I don't intend to put much, if any, of the 'high falutin' theory stuff in anything but the core books (and then only to discuss how to bring two Genre Expectations together - did you realize the Genre Expectation limits the game to usually a singular Approach? - definitely 'appendix' material).  What you are seeing here is the 'whole she-bang' in all its glory, all the smoke and mirrors, generators and frames.  I'm still a long way from figuring out how to 'put it all together' into the line of products I'm looking for.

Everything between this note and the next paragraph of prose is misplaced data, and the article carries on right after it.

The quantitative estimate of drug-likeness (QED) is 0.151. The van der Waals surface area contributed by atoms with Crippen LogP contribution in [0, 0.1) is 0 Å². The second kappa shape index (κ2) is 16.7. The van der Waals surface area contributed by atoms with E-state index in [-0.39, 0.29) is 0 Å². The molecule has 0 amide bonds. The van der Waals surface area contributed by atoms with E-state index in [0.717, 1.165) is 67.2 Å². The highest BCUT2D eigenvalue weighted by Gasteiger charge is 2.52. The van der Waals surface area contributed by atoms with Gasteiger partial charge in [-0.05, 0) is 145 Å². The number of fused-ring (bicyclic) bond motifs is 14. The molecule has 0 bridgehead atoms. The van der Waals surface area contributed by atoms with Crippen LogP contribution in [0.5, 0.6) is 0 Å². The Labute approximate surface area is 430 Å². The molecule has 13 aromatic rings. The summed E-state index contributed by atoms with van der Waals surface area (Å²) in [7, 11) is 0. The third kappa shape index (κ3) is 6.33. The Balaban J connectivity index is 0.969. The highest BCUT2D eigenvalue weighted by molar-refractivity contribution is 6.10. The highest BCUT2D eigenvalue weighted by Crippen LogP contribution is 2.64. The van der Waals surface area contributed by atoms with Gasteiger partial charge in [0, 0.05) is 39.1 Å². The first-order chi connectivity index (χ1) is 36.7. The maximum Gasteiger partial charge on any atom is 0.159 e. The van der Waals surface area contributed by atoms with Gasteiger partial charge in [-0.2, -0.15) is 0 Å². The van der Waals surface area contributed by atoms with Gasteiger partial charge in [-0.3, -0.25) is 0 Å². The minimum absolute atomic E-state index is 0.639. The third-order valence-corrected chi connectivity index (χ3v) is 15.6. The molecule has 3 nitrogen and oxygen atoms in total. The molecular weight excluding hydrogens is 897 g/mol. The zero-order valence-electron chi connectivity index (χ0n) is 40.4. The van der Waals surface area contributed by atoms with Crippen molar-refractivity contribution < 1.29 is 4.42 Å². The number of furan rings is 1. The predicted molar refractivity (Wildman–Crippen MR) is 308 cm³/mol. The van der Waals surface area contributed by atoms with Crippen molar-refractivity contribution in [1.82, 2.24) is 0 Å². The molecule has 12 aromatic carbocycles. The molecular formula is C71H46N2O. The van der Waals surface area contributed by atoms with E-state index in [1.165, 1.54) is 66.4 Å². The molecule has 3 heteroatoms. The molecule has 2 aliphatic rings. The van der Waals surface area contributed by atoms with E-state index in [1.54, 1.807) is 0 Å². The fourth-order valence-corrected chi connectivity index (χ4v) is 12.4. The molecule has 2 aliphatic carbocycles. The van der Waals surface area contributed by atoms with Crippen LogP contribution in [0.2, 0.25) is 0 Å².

Quote from: clehrich
    If everyone's a prima donna, you've got a BIG problem; if everyone's a passive player, you've got a minor problem, not to mention a very rare one.  In your description here, just now, you point out that the prima donnas need to remember that there are other important things to do.  I'd like also to encourage the people who don't like to be that way in the first place.

    You know?  I'm going to have to expand on that point, but more over in the "Who's in Charge" concept cluster.  Thanks for the Tip.

    Fang Langford